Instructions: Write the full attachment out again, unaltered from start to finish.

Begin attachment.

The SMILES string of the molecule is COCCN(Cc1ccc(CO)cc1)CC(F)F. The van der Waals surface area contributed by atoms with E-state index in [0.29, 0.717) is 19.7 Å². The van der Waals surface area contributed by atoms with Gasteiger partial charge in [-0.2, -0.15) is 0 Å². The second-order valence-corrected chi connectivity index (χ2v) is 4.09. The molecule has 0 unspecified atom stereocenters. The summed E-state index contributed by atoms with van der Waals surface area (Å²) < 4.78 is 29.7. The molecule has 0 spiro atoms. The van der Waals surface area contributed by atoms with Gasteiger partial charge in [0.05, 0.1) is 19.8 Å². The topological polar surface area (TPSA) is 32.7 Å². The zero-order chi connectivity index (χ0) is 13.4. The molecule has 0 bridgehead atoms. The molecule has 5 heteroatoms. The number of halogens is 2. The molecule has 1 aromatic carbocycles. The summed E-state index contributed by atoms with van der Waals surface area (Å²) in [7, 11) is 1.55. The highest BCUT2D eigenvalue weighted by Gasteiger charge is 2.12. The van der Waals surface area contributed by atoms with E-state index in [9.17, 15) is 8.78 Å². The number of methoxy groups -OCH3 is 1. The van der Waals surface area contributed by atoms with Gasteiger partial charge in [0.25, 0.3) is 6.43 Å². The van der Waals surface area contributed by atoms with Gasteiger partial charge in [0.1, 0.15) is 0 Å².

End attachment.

The SMILES string of the molecule is COCCN(Cc1ccc(CO)cc1)CC(F)F. The van der Waals surface area contributed by atoms with E-state index in [0.29, 0.717) is 19.7 Å². The van der Waals surface area contributed by atoms with Gasteiger partial charge in [-0.2, -0.15) is 0 Å². The second-order valence-corrected chi connectivity index (χ2v) is 4.09. The molecule has 0 unspecified atom stereocenters. The summed E-state index contributed by atoms with van der Waals surface area (Å²) < 4.78 is 29.7. The molecule has 0 spiro atoms. The van der Waals surface area contributed by atoms with Gasteiger partial charge in [0.05, 0.1) is 19.8 Å². The topological polar surface area (TPSA) is 32.7 Å². The zero-order chi connectivity index (χ0) is 13.4. The molecule has 0 bridgehead atoms. The molecule has 5 heteroatoms. The number of halogens is 2. The molecule has 1 aromatic carbocycles. The summed E-state index contributed by atoms with van der Waals surface area (Å²) in [7, 11) is 1.55. The highest BCUT2D eigenvalue weighted by Gasteiger charge is 2.12. The van der Waals surface area contributed by atoms with E-state index in [9.17, 15) is 8.78 Å². The number of methoxy groups -OCH3 is 1. The van der Waals surface area contributed by atoms with Gasteiger partial charge in [0.25, 0.3) is 6.43 Å². The van der Waals surface area contributed by atoms with Gasteiger partial charge in [0.1, 0.15) is 0 Å².